interest, taxes, dividends (including dividend expenses on securities sold short), litigation, indemnification, expenses associated with investment in other funds as permitted by the then current registration statement, and extraordinary expenses as determined under generally accepted accounting principles) to the extent total annual Fund operating expenses, as a percentage of average daily net assets, exceed 0.95% through September 30, 2018 (0.30% for the Inflation Expectations ETF, 0.60% for the Global Listed Private Equity ETF, 0.50% for the Short Term USD Emerging Markets Bond ETF and the CDS Short North American HY Credit ETF, and 0.75% for the Merger ETF each through September 30, 2018. ProShare Advisors, on behalf of the Morningstar Alternatives Solution ETF, has contractually agreed to waive investment advisory and management services fees and to reimburse other expenses (exclusive of transaction costs, interest, taxes, dividends (including dividend expenses on securities sold short), litigation, indemnification, expenses associated with investment in other funds as permitted by the then current registration statement, and extraordinary expenses as determined under generally accepted accounting principles but inclusive of acquired fund fees and expenses) to the extent total annual Fund operating expenses, as a percentage of average daily net assets, exceed 0.95% through September 30, 2018. After such date, the expense limitation may be terminated or revised by ProShare Advisors. Amounts waived or reimbursed in a particular contractual period may be recouped by ProShare Advisors within five years of the end of that contractual period, however, such recoupment will be limited to the lesser of any expense limitation in place at the time of recoupment or the expense limitation in place at the time of waiver or reimbursement.
Cboe Futures Exchange, LLC (CFE) launched trading in Cboe bitcoin futures at 5:00 p.m. Central Time on December 10 under the ticker symbol "XBT". XBT℠ futures are cash-settled contracts based on the Gemini's auction price for bitcoin, denominated in U.S. dollars. Gemini Trust Company, LLC (Gemini) is a digital asset exchange and custodian founded in 2014 that allows customers to buy, sell, and store digital assets such as bitcoin, and is subject to fiduciary obligations, capital reserve requirements, and banking compliance standards of the New York State Department of Financial Services.3
Whether a Fund realizes a gain or loss from futures activities depends generally upon movements in the underlying currency, commodity, security or index. The extent of a Fund’s loss from an unhedged short position in futures contracts or from writing options on futures contracts is potentially unlimited, and investors may lose the amount that they invest plus any profits recognized on their investment. The Funds may engage in related closing transactions with respect to options on futures contracts. The Funds will engage in transactions in futures contracts and related options that are traded on a U.S. exchange or board of trade or that have been approved for sale in the U.S. by the Commodity Futures Trading Commission (“CFTC”).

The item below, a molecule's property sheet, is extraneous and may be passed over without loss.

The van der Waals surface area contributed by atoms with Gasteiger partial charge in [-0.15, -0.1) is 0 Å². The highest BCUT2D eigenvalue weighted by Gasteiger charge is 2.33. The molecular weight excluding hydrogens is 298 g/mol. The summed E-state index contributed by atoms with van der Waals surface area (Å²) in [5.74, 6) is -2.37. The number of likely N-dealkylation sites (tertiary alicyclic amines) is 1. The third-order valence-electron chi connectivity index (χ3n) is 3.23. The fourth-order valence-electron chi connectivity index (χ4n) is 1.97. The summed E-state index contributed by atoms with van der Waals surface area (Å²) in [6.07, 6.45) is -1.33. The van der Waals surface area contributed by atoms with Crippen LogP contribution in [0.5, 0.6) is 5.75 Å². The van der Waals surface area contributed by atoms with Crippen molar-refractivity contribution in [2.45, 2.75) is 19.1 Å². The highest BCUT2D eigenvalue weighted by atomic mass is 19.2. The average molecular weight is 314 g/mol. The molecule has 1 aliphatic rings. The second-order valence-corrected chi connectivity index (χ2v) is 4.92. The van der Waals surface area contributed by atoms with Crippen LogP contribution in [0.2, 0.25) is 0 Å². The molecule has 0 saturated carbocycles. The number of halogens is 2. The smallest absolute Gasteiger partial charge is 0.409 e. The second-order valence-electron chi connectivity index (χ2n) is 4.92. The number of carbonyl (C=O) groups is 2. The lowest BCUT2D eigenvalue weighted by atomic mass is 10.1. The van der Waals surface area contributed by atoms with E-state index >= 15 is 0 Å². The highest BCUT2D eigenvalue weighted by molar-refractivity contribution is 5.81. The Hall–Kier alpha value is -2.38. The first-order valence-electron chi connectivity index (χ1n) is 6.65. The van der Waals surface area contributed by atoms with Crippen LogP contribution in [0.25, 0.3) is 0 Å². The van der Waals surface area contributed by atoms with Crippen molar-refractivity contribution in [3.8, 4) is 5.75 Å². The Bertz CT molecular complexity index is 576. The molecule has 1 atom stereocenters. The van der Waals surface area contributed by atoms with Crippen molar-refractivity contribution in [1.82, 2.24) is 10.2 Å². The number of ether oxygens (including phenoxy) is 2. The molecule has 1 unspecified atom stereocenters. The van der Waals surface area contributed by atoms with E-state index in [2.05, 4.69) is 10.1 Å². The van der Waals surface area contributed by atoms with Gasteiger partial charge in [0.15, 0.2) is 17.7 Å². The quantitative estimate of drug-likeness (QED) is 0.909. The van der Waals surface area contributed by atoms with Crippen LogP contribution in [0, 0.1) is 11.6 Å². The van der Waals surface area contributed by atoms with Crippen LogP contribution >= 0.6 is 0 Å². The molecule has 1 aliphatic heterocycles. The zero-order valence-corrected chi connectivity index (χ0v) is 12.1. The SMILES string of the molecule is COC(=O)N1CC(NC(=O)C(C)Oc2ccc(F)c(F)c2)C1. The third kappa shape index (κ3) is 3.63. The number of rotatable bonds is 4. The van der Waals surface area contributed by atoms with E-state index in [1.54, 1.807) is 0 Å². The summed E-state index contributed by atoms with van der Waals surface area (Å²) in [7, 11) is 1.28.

To the extent that an Underlying RIC realizes net losses on its investments for a given taxable year, a Fund that invests in the Underlying RIC will not be able to benefit from those losses until (i) the Underlying RIC realizes gains that it can reduce by those losses, or (ii) the Fund recognizes its share of those losses when it disposes of shares in the Underlying RIC. Moreover, when a Fund makes such a disposition, any loss it recognizes will be a capital loss. A Fund will not be able to offset any capital losses from its dispositions of shares of the Underlying RIC against its ordinary income (including distributions deriving from net short-term capital gains realized by the Underlying RIC). In addition, a portion of such capital loss may be long-term, which will first offset the Fund’s capital gains, increasing the likelihood that the Fund’s short-term capital gains will be distributed to shareholders as ordinary income.
Total Return Swaps. Total return swaps are used either as substitutes for owning the physical securities that comprise a given market index or as a means of obtaining non-leveraged exposure in markets where securities are not available. “Total return” refers to the payment (or receipt) of an index’s total return, which is then exchanged for the receipt (or payment) of a floating interest rate. Total return swaps provide the Fund with the additional flexibility of gaining exposure to a market or sector index by using the most cost-effective vehicle available.